New York 100 years - It’s Beginning to Feel like Home
Read more About "New York - 100 years"
It is 5:15 in on the morning of Saturday, May 2, 1908. The little house on Charlton Street is waking up. One by one, the nine occupants respond to the caller’s words, “In nomine Mariae exurgamus!” with their own “Et cum ea Christum adoremus!” excitement ringing in their sleepy voices. Today! Today is the day!
Morning ablutions completed, beds made, rooms tidied, clean habits and freshly ironed guimpes, scapulars and veils in place the Sisters rush to gather in the chapel to pray the Angelus while the bells of the neighboring parish joyously sing in the morning light. Quietly, each one finds her favorite spot for her meditation. Some stay in the chapel. Some go to the tiny garden while others choose the quiet community room. The hour of prayer seems to fly, thanksgivings and distractions alternating in each heart. At 7 a rush of activity vibrates through the house. A good look is given to the chapel to make sure that the vessels and the linens are in place, the flowers fresh and the candles straight. Not a speck of dust is to be seen floating in the light filtering through the new stained-glass windows. In the kitchen the kettle is at the boiling point on the back of the stove. In the refectory dishes and mugs and plates of fresh rolls are set on the table, and butter, a treat to celebrate the occasion, is in a nice cool spot. In the parlor, a spotless table is ready for Monsignor Lavelle, first vicar general of the Archdiocese and rector of St Patrick’s cathedral, and for Father Cherubino from St Anthony’s parish, Countess Annie Leary, Miss Margaret Brady and a few other guests. The clean smell of wax and fresh flowers permeates the house. The sisters take a deep breath, take off their aprons, lower their skirts, bring down their sleeves, put on their short inner sleeves and with big smiles await their guests.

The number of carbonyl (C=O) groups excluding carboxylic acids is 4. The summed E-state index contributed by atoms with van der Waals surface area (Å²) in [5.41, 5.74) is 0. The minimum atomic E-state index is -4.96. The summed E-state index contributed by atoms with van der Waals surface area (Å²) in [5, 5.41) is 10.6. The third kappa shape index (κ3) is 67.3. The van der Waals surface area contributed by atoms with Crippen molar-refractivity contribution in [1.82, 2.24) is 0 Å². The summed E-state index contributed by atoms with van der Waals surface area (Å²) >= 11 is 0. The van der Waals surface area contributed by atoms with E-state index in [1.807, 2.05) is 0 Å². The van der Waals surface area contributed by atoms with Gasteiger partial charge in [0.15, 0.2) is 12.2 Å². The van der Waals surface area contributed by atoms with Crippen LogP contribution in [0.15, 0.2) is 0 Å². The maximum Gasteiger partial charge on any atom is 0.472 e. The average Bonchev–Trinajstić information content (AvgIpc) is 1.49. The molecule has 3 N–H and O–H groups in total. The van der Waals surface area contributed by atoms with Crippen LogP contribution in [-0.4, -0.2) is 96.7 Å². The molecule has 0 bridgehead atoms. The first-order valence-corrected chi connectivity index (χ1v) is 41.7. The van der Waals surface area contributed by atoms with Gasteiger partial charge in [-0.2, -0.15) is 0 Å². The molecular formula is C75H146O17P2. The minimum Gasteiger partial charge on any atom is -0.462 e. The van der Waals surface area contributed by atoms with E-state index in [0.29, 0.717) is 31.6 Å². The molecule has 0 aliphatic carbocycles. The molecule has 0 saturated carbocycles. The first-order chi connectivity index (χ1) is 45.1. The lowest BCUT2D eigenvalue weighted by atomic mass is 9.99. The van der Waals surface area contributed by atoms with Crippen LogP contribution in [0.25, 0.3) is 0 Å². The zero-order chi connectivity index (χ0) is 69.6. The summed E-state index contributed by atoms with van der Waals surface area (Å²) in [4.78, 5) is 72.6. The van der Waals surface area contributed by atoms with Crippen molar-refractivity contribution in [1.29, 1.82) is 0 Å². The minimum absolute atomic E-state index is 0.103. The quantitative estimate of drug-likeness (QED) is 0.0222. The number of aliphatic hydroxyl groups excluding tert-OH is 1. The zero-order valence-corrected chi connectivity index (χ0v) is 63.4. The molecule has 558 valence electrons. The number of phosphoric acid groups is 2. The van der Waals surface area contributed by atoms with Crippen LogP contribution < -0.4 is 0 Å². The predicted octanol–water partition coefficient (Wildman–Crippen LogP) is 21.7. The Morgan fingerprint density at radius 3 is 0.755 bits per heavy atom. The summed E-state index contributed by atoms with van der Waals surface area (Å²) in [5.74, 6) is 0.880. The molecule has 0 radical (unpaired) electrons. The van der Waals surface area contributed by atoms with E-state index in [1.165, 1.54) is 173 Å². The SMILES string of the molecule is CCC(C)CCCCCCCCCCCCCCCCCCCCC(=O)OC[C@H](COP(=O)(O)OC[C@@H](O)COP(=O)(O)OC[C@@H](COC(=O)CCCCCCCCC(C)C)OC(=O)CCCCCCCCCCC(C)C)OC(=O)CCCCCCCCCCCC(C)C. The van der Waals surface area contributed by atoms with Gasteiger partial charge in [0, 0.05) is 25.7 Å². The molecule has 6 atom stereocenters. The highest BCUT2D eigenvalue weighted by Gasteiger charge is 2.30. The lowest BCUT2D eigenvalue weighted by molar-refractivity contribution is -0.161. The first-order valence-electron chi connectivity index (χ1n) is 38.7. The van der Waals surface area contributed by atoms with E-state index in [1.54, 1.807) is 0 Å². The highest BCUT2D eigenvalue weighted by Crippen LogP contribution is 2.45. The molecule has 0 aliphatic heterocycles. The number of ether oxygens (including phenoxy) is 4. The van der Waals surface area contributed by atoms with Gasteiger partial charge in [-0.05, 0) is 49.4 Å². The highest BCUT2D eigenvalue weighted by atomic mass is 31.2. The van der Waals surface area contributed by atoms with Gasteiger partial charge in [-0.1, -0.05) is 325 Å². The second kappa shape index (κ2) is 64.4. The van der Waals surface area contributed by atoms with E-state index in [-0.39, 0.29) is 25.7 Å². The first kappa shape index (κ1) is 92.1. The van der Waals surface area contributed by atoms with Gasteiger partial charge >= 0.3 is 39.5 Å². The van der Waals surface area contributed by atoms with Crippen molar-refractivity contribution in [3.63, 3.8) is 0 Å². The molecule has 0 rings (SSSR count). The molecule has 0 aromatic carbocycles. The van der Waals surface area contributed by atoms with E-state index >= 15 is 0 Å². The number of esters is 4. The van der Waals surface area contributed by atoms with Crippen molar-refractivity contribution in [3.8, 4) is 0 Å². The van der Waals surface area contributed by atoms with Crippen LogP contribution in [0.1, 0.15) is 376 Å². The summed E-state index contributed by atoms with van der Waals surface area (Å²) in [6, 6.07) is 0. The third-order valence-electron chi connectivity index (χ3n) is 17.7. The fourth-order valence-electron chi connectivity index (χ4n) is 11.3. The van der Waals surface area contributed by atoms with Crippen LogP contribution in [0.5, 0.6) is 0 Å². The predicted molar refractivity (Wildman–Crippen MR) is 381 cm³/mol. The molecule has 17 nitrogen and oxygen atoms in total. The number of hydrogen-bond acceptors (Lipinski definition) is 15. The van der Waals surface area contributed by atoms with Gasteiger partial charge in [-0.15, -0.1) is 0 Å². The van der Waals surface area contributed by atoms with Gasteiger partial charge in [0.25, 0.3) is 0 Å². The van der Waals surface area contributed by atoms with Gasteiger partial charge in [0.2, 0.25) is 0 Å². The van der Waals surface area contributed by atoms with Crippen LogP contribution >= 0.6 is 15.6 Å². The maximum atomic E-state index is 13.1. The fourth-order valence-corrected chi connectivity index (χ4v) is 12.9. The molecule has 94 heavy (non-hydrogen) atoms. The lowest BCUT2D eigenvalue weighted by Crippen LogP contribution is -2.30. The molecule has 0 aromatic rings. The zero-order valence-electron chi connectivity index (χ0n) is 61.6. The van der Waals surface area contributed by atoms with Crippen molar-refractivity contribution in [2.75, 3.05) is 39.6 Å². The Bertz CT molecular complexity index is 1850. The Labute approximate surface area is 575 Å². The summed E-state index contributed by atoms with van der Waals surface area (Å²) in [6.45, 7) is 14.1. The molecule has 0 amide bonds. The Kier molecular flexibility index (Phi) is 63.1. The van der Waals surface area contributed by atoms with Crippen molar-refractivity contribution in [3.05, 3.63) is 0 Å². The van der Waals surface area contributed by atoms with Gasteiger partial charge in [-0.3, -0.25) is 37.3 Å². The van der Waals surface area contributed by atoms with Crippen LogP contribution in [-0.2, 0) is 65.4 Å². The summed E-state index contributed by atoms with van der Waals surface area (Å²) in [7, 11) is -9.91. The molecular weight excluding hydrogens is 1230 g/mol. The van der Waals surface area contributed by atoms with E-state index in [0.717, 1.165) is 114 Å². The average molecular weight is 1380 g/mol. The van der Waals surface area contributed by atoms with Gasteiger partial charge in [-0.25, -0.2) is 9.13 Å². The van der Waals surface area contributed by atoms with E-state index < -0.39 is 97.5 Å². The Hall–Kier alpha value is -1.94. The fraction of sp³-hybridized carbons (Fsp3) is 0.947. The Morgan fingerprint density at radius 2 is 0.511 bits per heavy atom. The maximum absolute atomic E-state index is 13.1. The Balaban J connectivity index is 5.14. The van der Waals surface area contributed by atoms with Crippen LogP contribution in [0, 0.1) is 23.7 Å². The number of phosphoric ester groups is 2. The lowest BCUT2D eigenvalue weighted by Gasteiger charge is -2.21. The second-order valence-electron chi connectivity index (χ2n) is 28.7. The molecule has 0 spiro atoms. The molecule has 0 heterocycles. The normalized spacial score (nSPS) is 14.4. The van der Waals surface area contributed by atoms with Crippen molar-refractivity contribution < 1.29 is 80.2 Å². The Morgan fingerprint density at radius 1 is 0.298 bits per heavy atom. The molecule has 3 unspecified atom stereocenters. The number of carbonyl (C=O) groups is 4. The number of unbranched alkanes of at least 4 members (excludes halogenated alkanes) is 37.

As the clock rings 8, Mgr Lavelle and Fr Cherubino bow before the altar and the Mass of the Feast of Mary Reparatrix begins. A mélange of different accents responds to the Latin prayers because the chapel is crowded with a variety of people. Among them are neighbors, Italian children who attend the Institute, their parents, Miss Brady, Countess Leary and a few of their friends. A French accent touches the responses of M de St Véronique and M de St Sauveur while M of St Matthieu, M of St Dympna, M of St Bibiana and M of St Carthage answer with an Irish lilt and M of the Holy Cross and Paz Torres bring their Spanish inflection. M of St Malachy alone prays with a British accent. Mixed in among the participants is a reporter of the New York Times whose description of the occasion will be published the following day. (Even though his background facts are inaccurate, it is interesting to read the impression made by the event on an observant outsider. The article will be provided as an addendum.)
At the end of Mass the Apostolic Blessing of Pius X read by the priest confirms this new mission of the Society of Mary Reparatrix in the United States. Greetings, congratulations and heart-felt thanks ring in the little parlor. Soon after breakfast the guests depart because at 1 o’clock a big parade will close the Centennial Celebration of the Archdiocese of New York. Between forty and sixty thousand people are expected to march from Washington Square, along Fifth Avenue to 57th Street, passing in front of St Patrick’s Cathedral where a reviewing stand has been set up for members of the clergy and civic dignitaries. Crowds of onlookers lined the streets since early morning.